According to a Gallup poll, one third of the American population believes the bible is the infallible word of god and should be taken literally – an average of 31% between 1991 and 2007, a number that has dropped from 38% in the period between 1976 and 1984. The level of education one has seems to be a factor in how literally they take the bible – the more educated, the less seriously the bible is taken. A third of the country might seem like a hefty percentage – until you realize just how little the believers themselves know about what's in the bible. In his book No Place for Truth, theologian David Wells wrote, "I have watched with growing disbelief as the evangelical church has cheerfully plunged into astounding theological illiteracy."
According to an article titled "Crisis in America's Churches: Bible Knowledge at All-Time Low" by Michael J. Vlach, Ph.D., the most widely known bible verse among adult and teen Christians is, "God helps those who help themselves" – which isn't even in the bible. Valch writes, "One-third could not put the following in order: Abraham, the Old Testament prophets, the death of Christ, and Pentecost. ... One-third could not identify Matthew as an apostle from a list of New Testament names ... half did not know that the Christmas story was in Matthew, half did not know that the Passover story was in Exodus."
According to Christian researcher George Barna, "Literally millions of Americans who declare themselves to be Christians contend that Jesus was just like the rest of us when it comes to temptation—fallen, guilty, impure, and Himself in need of a savior."
If so many Christians are unfamiliar with the information in the bible that is relevant to their religious beliefs, then how many more have no familiarity at all with the ugly, hateful, immoral and downright horrifying material in the bible – the stuff their pastors and priests never cover in church, the stuff that doesn't make it to buttons and bumper stickers and T-shirts? A lot. In fact, I'll go so far as to say all of them (but I have no statistical study to support that – it's just an opinion based on my experience with Christians).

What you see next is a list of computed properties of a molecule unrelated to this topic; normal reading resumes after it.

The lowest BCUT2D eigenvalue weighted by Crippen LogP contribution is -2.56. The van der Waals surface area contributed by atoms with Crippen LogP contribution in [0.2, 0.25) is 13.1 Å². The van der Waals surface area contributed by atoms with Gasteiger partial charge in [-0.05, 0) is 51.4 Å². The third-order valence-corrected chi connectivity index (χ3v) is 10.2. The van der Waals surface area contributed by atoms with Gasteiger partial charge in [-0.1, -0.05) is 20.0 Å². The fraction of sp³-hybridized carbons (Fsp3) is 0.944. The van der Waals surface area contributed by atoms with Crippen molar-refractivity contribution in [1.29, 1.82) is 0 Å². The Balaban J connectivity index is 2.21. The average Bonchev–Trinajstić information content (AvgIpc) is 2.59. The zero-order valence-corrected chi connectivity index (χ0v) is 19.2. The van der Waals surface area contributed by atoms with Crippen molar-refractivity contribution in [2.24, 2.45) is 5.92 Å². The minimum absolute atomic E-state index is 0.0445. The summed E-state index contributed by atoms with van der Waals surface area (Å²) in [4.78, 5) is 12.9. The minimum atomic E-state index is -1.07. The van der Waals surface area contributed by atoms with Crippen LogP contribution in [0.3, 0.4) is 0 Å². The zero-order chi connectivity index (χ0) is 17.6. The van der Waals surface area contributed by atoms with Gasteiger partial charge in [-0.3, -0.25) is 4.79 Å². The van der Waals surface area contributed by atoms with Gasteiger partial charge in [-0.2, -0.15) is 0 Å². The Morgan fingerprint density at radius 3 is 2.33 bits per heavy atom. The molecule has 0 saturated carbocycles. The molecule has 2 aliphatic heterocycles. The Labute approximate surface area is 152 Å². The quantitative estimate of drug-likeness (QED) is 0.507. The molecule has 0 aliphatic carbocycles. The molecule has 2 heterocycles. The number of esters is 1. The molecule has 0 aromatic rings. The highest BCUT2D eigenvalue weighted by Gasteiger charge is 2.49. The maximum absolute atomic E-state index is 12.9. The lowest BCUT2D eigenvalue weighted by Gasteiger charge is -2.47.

Whenever I have any kind of discussion with a Christian about religion, sooner or later they fall on the old, "But the bible says so!" argument. Oh, the bible? You mean the old book that condones and advocates things like slavery, child abuse, torture, rape, incest, murder, genocide and communism? That bible? That, of course, is always met with indignant cries of, "It does not!" to which I calmly reply, "Yes, it does." Sooner or later, they say to me, "Prove it!" That's always fun. Because I can. And when I do, almost without exception, they are thrown into stammering, stuttering, slack-jawed speechlessness because they had no idea that the book they'd always believed to be the infallible word of god, the manifesto of god's merciful love for his children, is actually the world's oldest and bestselling horror novel in which the bloodthirsty monster is god.
My wife Dawn recently had a conversation with a friend who's the daughter of a Christian minister. The friend said something about the bible being "god's word of love," and Dawn laughed. She suggested that a god who would command his people not to kill then tell them to wipe out an entire people by killing all the men, women, children, pets and livestock and take any surviving girls home for sex, was not too loving. Her friend insisted the bible contained no such thing. Dawn told her to ask her minister father about it, and the friend said she most definitely would. She never brought the subject up again. I assume Dad filled her in and she preferred not to talk about it anymore.